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  #1  
Old 04-06-2003, 11:22 AM
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Join Date: Sep 2002
Location: Madison, Wis.
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Angry Well, my 190e almost killed my passenger and I on Sunday...

'93 190e 2.6 81k
I can't believe how many problems I have had with this car since my accident in December - it's getting to the point of being ridiculous. Yesterday, I was driving along and all of a sudden, I heard this horrid scraping noise - it sounded like metal on metal coming from the driver's side front wheel well. The whole darn frame was vibrating, groaning and shaking - I could feel it all the way through the accelerator. And if that wasn't bad enough, I lost my brakes for awhile!! You know when you're on an airplane and you hear the piolets put the landing gear up and there's that thump? Well, that's exactly what my car sounded like.

NOW what's wrong??

Michael.:
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  #2  
Old 04-06-2003, 11:42 AM
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Join Date: Jul 2002
Location: Dallas
Posts: 330
I've never had a wheel bearing go totally out, but I imagine it could sound like you described. Have you looked inside the wheel well for broken suspension parts?

What happened to your car in your December accident?
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  #3  
Old 04-06-2003, 11:53 AM
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Join Date: Oct 2002
Location: Lexington, KY
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Michael-
I had a very similar experience in my 1993 190E 2.6 at about 180,000 miles. My right front wheel bearing had gone out while driving at 75 mph down an interstate. New bearing, brake pads, and rotors took care of the problem.
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  #4  
Old 04-06-2003, 12:15 PM
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Join Date: Mar 2000
Location: Gainesville FL
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With so little to work with my best advise would be to seek a professional.

Ten year old cars do break, and body shops do some of the worst mechanical repairs known to man. If ever there were need for regulation in the auto field it ought to require real technicians to perform the mechanical portion of body repair.

For those not aware, body shops have a totally different way of pricing repair work. We have a separate body shop and here is some of how it works. The issurance industry determines the labor rate. Our labor rate is $68/hr for technical mechanical repair (we charge less for service fifty something an hour - I forget). I think our body shop still gets $26/hr (for body operations). This works out because they charge larbor for every piece installed unlike mechanical that has a basic job operation and add-ons.

The real problem comes from what are considered (by the labor guides) to be mechanical repairs. Those repairs are made at the current mechanical rate. Thus things like brakes, suspension, SRS, etc can be assembled by body part installers and be paid the increased mechanical rate. I have this arguement with my body shop partner all the time.

I do final alignments of most of their repairs and those of others. I am constantly seeing issues that a trained techniocian would never let exist. Things like rubber brake lines installed in the wrong order such that they wind up in a bind or riding on suspension pieces. We also go back over their electronics and SRS assembly work and do the final code removal. Luckily those systems have pretty good self-diagnostics.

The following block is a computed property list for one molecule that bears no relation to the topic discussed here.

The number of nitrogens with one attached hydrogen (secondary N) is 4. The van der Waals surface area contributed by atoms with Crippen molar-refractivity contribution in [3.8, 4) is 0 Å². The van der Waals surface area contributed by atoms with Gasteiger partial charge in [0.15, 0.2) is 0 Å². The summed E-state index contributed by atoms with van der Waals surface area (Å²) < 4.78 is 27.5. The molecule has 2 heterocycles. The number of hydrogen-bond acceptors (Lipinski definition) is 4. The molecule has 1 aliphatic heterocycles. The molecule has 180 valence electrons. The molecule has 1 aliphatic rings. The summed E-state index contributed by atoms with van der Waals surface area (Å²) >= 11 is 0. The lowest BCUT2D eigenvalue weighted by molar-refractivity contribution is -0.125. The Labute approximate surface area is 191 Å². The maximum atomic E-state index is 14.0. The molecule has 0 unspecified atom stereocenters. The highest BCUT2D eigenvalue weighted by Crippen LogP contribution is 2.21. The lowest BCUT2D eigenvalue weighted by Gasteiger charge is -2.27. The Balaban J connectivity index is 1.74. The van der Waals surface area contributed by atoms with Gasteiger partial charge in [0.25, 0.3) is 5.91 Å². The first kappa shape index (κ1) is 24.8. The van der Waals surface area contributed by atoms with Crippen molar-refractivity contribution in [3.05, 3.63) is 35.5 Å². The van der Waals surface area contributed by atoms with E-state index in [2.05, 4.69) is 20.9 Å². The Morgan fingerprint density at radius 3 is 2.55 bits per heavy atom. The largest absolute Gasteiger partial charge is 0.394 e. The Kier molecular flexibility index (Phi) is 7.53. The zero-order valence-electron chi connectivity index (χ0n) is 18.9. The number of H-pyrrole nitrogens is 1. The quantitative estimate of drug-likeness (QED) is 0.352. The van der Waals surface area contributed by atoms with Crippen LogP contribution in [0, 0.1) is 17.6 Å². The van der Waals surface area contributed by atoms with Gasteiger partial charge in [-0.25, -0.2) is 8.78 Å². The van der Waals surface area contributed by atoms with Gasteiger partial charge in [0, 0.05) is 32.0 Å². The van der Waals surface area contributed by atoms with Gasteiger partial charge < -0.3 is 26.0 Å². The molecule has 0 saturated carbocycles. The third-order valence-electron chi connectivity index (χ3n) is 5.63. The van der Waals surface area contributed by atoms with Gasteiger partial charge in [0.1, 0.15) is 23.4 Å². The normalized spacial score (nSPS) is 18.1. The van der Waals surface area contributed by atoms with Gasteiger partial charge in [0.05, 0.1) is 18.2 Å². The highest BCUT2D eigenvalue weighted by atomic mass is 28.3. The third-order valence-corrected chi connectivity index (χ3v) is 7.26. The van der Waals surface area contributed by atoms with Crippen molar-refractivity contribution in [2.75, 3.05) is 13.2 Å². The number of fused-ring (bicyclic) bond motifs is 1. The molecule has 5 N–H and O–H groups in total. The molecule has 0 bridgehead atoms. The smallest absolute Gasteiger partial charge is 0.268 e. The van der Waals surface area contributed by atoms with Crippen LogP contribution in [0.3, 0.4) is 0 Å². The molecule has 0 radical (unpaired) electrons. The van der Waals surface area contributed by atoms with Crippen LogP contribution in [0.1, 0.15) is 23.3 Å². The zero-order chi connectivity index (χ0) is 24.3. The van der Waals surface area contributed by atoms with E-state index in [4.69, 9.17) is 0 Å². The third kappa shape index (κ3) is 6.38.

I had a 2001 E320 in the other day from a body shop over 50 miles away. They had only repaired a rear door. During the repair the airbag was removed and someone turned the ignition on, bingo the SRS light was illuminated. They thought they would try and clear it by disconnecting the battery.

Putting the SRS light out was just the first of the items that then needed attention. ESP was down because it was restarted without the steering angle sensor initialized. The windows, the trans, the sunroof all needed relearning or initialization. I can't remember all the things that needed reseting.

I would advise anyone recieving a car back from a body shop to have their most trusted facility check it out mechanically as quick as possible.
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  #5  
Old 04-06-2003, 02:24 PM
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I'm going to be REALLY upset if it's wheel bearings!

I just had BOTH wheel bearings replaced last May - it hasn't even been a year yet for cryin' out loud. If it did turn out to be the wheel bearings again, I would STRONGLY think that this was caused by the accident. Would you also tend to agree?

On December 29th, I hit a deer in Kenosha, Wis. going @ about 60mph. My post pertaining to the accident (which includes pictures) is at my car got smooshed!

I just lost my transmission two weeks ago. The insurance company claimed no responsibility for it, and I was left with a $2,300 repair bill. I know that the wheel bearings were NOT cheap when I had them done last year (I think I paid like $600 or something like that). I'm sure that the insurance company will be of no help here either if that's what it turns out to be. It's just the absolute worst noise you've ever heard.

AND I fried the brakes and rotors too? This could be another $1,500 + in other words?? I'd better start prayin' right now, because if that's what it turns out to be, I have NO money!!

AHhhhhhhhhhhhhhhhhhhhhhhhhhhhh!
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  #6  
Old 04-06-2003, 02:48 PM
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Join Date: May 2002
Location: West Linn, Or
Posts: 341
Red face Unless you are claiming demonic possession...

...it is unlikely that an inanimate object tried to kill you

Your insurance carrier has the absolute responsibility to repair your car to a safe condition post-accident. They are obligated to return it to approximately the same condition it was prior to the accident. If you have evidence that the wheel bearings were replaced a short time prior to the accident and have now failed, for what you believe to be an accident-related cause, then the insurance company needs to re-open your claim and INVESTIGATE whether they need to make additional accident-related repairs. They can't just decline to participate: if they do you have a potential "bad faith" claim against them. All the insurance companies I have dealt with are very aware of the issue of "bad faith" as it can be very expen$ive to ignore. Most companies (& most repair shops) GUARANTEE accident-related repairs, often for the life of the car.